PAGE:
Evans, thank you for your thoughtful reply. Your remarks have contributed greatly to my decision making.
Your strong sense that skipper
actions are more important than anchor
design is disconcerting. I have a boat
that will perform well when I do not. I want an anchor that will perform well when I do not, or can not. I hope others reading this forum heed your comment "and a decent anchor weight".
I don't understand the discrepancies between experience and testing either. Thinking that the variable test results I remembered for the claw
might be based upon anchor weight I just reviewed some of the test results. In one a 22 lb Bruce set well and 22 lb Lewmar claw
slightly less well, while in another a 36 lb Lewmar
Claw performed very poorly. Choosing would be simpler if weight were the sole factor. The Delta
performs superbly in some tests and fails to set in others. Even the CQR
came out tops in one test. The new anchors have had less testing and this may be the reason they have not yet shown the variable results the older designs have shown. Average results are far more important than superior results in one test or another. For this reason the experience of sailors like yourself, who have a lot of experience anchoring
with several types of anchors, and experienc anchoring
on as many different bottom conditions as any sailor is likely to encounter, is of tremendous value to the rest of us; whether you consider yourself an anchoring expert or not.
ROGUE has no anchor windless. There is a rope winch
on the foremast which can be used to bring in an anchor rope rode
. I have chain hooks on ropes which can be, one after the other, hooked onto the chain to winch
the chain rode
in, but I consider this merely a means of dealing with a stuck anchor, or dealing with a situation where I have dragged into deep water
and have all of my chain and storm anchor to haul straight up (happened to someone who couldn't deal with it).
As for cruising areas I am likely to experience: The Great Lakes
and on out the St Lawrence River to New Brunswick, Prince Edward Island, and Nova Scotia
(emulating cruises my father did on his 25' Ariel). I am most familiar with Lake Onterio and the Thousand Islands. Lake Huron's North Channel appears to be like the Thousand Islands, but more so and wilder. East Coast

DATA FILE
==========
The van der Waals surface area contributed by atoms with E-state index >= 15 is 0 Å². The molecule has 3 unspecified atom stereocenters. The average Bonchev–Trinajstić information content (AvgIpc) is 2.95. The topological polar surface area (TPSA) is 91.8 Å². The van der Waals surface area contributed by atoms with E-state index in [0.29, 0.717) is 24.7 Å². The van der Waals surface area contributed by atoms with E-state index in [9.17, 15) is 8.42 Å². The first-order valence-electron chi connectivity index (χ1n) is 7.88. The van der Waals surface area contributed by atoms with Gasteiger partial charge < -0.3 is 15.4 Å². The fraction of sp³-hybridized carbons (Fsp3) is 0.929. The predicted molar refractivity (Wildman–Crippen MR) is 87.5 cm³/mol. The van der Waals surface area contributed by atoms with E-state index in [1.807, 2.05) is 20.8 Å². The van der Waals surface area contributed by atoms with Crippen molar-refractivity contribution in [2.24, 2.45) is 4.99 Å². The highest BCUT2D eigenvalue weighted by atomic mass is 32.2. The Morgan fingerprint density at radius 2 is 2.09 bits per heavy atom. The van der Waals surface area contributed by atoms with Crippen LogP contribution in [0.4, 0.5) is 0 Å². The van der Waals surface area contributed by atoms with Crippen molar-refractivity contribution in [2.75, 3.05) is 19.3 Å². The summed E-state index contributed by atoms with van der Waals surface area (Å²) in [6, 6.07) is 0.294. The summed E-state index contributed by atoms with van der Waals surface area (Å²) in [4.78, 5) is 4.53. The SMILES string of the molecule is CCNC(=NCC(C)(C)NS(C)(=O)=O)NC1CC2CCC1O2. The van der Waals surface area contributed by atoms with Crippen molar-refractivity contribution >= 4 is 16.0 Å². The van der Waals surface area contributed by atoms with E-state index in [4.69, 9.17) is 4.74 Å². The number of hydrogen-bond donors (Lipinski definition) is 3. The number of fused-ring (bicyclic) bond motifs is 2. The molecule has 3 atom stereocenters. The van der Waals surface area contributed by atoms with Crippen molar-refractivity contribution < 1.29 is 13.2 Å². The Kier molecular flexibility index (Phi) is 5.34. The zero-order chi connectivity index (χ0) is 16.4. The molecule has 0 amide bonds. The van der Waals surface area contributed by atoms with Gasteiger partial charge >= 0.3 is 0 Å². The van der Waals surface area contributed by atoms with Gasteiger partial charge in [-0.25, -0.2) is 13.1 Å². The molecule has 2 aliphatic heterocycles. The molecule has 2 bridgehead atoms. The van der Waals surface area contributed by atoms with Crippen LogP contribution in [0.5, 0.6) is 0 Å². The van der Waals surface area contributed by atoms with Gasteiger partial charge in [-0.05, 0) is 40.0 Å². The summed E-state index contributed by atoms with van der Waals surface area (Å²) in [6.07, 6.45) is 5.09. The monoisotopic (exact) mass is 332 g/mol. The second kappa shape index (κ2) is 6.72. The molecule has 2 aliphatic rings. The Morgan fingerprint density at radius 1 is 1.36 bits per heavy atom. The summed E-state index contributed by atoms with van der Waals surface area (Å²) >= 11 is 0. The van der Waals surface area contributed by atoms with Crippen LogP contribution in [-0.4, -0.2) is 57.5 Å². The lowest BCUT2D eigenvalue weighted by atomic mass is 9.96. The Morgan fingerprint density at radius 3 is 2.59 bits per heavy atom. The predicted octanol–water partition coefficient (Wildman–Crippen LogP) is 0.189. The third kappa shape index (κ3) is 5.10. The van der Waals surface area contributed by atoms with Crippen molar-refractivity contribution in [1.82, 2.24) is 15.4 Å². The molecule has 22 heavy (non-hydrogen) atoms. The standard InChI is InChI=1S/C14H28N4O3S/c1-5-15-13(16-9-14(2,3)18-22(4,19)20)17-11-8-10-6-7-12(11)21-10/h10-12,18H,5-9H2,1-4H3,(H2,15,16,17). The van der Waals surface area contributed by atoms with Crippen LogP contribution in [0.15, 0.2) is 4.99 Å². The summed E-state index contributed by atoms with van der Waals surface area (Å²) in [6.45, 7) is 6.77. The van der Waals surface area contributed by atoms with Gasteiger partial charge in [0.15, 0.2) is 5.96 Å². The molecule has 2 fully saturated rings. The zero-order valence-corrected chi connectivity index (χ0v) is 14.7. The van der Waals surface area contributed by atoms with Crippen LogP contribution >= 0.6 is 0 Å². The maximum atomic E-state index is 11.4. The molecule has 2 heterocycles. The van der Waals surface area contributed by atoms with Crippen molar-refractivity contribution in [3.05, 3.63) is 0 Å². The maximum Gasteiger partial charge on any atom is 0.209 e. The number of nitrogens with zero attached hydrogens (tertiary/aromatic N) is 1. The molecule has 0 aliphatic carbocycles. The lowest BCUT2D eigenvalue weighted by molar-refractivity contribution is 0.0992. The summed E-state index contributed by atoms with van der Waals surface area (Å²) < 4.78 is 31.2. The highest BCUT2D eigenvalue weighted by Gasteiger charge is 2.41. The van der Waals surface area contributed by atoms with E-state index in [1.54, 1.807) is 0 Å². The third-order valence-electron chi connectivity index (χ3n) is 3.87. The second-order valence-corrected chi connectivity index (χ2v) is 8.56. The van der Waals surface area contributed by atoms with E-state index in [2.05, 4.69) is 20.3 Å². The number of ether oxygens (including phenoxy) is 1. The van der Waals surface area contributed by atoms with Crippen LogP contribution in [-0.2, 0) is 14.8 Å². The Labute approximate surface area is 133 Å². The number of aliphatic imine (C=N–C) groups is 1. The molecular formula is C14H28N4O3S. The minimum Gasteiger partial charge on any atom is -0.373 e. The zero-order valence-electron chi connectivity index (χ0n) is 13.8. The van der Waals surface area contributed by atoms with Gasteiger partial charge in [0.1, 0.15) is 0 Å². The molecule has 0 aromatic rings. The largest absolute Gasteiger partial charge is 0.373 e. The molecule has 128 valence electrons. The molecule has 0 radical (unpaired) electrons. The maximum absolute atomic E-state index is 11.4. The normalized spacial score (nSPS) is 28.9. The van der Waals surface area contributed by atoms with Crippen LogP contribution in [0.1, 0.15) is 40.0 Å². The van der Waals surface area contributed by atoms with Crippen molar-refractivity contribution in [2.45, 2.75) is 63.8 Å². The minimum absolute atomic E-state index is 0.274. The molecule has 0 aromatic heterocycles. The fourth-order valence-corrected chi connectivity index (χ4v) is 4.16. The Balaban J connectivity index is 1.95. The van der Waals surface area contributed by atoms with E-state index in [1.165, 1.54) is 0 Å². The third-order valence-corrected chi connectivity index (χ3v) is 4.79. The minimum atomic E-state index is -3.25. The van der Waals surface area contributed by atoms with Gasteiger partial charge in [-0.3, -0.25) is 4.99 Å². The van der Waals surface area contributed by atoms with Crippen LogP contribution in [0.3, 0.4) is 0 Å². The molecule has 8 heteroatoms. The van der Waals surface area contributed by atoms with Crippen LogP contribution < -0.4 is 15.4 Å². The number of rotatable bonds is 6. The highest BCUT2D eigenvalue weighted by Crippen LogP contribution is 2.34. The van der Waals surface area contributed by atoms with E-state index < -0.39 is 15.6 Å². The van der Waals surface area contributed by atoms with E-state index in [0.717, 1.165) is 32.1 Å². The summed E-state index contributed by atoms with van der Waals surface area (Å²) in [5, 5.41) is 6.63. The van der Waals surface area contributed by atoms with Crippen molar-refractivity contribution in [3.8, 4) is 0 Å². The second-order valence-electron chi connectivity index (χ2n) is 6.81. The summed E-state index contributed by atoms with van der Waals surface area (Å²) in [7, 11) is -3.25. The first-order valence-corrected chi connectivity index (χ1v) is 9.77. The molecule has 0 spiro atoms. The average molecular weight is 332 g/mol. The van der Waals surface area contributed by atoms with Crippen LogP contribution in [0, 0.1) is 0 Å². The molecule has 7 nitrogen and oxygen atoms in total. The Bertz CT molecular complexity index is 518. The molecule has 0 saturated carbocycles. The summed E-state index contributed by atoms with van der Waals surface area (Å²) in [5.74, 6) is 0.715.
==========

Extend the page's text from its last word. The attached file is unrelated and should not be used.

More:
of the US, Maine
to the Chesapeake. Bahamas
(ROGUE's element. ROGUE floats in 1', sails
well in 3' 30 knot
. So, anchoring conditions I am likely to anchor in include: sand, glacial moraine, kelp? and other interesting weed (and rock?) in the Canadian Maritime and Maine
(I will be interested in Maine Sail's comments), and sand over coral
Sailing around the world? ROGUE while smaller than I would prefer is seaworthy
enough for the dream to be made real if I choose.
As for sailing engineless, that has been a matter of poor design. Had I carried out my original design the prop would have sucked air. However, going engineless while I considered what sort of auxiliar power would suit me best has not been troubling. ROGUE was designed to be a sailboat with auxiliary power an after thought. I never intended to rely on an engine
. I learned to sail with an unreliable engine
. Dad never used the engine when control was important. We sailed into the marinas
, to pick up moorings, and on and off the hook. We couldn't rely on the engine so we seldom used it. I don't expect marinas
would allow us to do that any more. Dad replaced the original engine with a reliable diesel
and I got sloppy sailing Dad's boat
while I built ROGUE. Not having an engine is forcing me to learn how to sail again. ROGUE is not so nimble as Dad's Ariel, but will sail itself for long periods of time, and can be stopped and backed up under control. Learning
the full capabilities of one's boat and learning
to accomplish all tasks under sail is not just satisfying, it creates a justifiable confidence and knowledge base that will keep boat and crew safe.